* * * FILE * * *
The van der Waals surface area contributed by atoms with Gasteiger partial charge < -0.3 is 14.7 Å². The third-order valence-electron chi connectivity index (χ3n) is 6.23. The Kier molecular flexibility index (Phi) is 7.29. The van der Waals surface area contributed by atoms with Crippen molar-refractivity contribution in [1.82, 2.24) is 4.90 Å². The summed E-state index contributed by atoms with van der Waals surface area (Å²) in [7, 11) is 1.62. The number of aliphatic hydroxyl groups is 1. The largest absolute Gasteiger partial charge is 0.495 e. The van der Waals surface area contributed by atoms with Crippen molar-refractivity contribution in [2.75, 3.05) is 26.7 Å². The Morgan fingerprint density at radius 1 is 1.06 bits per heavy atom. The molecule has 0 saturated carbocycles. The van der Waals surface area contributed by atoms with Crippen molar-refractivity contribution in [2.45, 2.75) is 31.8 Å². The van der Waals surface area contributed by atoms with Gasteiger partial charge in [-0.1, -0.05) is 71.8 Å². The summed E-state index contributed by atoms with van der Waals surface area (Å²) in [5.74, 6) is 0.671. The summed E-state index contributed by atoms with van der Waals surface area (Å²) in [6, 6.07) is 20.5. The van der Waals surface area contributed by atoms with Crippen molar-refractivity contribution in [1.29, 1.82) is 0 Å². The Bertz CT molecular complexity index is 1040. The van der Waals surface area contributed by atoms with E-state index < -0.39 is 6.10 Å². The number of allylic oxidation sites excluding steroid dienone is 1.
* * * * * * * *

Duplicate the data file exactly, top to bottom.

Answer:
The van der Waals surface area contributed by atoms with Gasteiger partial charge < -0.3 is 14.7 Å². The third-order valence-electron chi connectivity index (χ3n) is 6.23. The Kier molecular flexibility index (Phi) is 7.29. The van der Waals surface area contributed by atoms with Crippen molar-refractivity contribution in [1.82, 2.24) is 4.90 Å². The summed E-state index contributed by atoms with van der Waals surface area (Å²) in [7, 11) is 1.62. The number of aliphatic hydroxyl groups is 1. The largest absolute Gasteiger partial charge is 0.495 e. The van der Waals surface area contributed by atoms with Crippen molar-refractivity contribution in [2.75, 3.05) is 26.7 Å². The Morgan fingerprint density at radius 1 is 1.06 bits per heavy atom. The molecule has 0 saturated carbocycles. The van der Waals surface area contributed by atoms with Crippen molar-refractivity contribution in [2.45, 2.75) is 31.8 Å². The van der Waals surface area contributed by atoms with Gasteiger partial charge in [-0.1, -0.05) is 71.8 Å². The summed E-state index contributed by atoms with van der Waals surface area (Å²) in [5.74, 6) is 0.671. The summed E-state index contributed by atoms with van der Waals surface area (Å²) in [6, 6.07) is 20.5. The van der Waals surface area contributed by atoms with Crippen molar-refractivity contribution in [1.29, 1.82) is 0 Å². The Bertz CT molecular complexity index is 1040. The van der Waals surface area contributed by atoms with E-state index < -0.39 is 6.10 Å². The number of allylic oxidation sites excluding steroid dienone is 1.